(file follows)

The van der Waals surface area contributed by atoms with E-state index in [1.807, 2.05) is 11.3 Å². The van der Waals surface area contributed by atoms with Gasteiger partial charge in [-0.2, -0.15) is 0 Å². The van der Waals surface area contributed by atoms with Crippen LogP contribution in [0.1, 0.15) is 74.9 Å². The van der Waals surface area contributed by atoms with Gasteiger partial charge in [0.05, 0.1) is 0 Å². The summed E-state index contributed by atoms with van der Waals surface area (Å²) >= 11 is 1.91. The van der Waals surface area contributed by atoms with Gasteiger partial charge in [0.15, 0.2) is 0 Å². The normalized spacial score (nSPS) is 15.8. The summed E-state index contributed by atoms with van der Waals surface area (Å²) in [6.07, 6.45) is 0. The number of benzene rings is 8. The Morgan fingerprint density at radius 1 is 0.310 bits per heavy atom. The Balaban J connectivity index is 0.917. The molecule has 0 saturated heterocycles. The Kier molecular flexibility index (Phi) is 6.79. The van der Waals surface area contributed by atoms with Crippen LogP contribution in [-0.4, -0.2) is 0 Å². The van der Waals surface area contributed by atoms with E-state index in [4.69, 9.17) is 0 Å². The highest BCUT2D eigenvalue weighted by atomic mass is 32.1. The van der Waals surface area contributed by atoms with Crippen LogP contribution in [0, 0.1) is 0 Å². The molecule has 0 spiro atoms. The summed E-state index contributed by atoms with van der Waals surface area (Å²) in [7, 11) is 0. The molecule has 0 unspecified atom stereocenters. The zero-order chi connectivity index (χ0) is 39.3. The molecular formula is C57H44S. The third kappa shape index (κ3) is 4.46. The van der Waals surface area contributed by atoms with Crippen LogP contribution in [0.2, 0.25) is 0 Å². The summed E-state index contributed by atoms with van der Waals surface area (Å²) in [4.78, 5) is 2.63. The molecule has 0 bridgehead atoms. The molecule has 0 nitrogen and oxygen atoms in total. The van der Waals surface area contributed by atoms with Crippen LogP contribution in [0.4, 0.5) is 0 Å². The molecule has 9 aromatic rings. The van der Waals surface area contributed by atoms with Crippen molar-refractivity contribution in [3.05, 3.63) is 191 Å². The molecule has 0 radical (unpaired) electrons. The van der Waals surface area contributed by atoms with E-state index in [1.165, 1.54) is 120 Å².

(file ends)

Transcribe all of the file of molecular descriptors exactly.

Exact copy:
The van der Waals surface area contributed by atoms with E-state index in [1.807, 2.05) is 11.3 Å². The van der Waals surface area contributed by atoms with Gasteiger partial charge in [-0.2, -0.15) is 0 Å². The van der Waals surface area contributed by atoms with Crippen LogP contribution in [0.1, 0.15) is 74.9 Å². The van der Waals surface area contributed by atoms with Gasteiger partial charge in [0.05, 0.1) is 0 Å². The summed E-state index contributed by atoms with van der Waals surface area (Å²) >= 11 is 1.91. The van der Waals surface area contributed by atoms with Gasteiger partial charge in [0.15, 0.2) is 0 Å². The normalized spacial score (nSPS) is 15.8. The summed E-state index contributed by atoms with van der Waals surface area (Å²) in [6.07, 6.45) is 0. The number of benzene rings is 8. The Morgan fingerprint density at radius 1 is 0.310 bits per heavy atom. The Balaban J connectivity index is 0.917. The molecule has 0 saturated heterocycles. The Kier molecular flexibility index (Phi) is 6.79. The van der Waals surface area contributed by atoms with Crippen LogP contribution in [-0.4, -0.2) is 0 Å². The van der Waals surface area contributed by atoms with E-state index in [4.69, 9.17) is 0 Å². The highest BCUT2D eigenvalue weighted by atomic mass is 32.1. The van der Waals surface area contributed by atoms with Crippen LogP contribution in [0, 0.1) is 0 Å². The molecule has 0 spiro atoms. The summed E-state index contributed by atoms with van der Waals surface area (Å²) in [7, 11) is 0. The molecule has 0 unspecified atom stereocenters. The zero-order chi connectivity index (χ0) is 39.3. The molecular formula is C57H44S. The third kappa shape index (κ3) is 4.46. The van der Waals surface area contributed by atoms with Crippen LogP contribution in [0.2, 0.25) is 0 Å². The summed E-state index contributed by atoms with van der Waals surface area (Å²) in [4.78, 5) is 2.63. The molecule has 0 bridgehead atoms. The molecule has 0 nitrogen and oxygen atoms in total. The van der Waals surface area contributed by atoms with Crippen LogP contribution in [0.4, 0.5) is 0 Å². The molecule has 9 aromatic rings. The van der Waals surface area contributed by atoms with Crippen molar-refractivity contribution in [3.05, 3.63) is 191 Å². The molecule has 0 radical (unpaired) electrons. The van der Waals surface area contributed by atoms with E-state index in [1.165, 1.54) is 120 Å².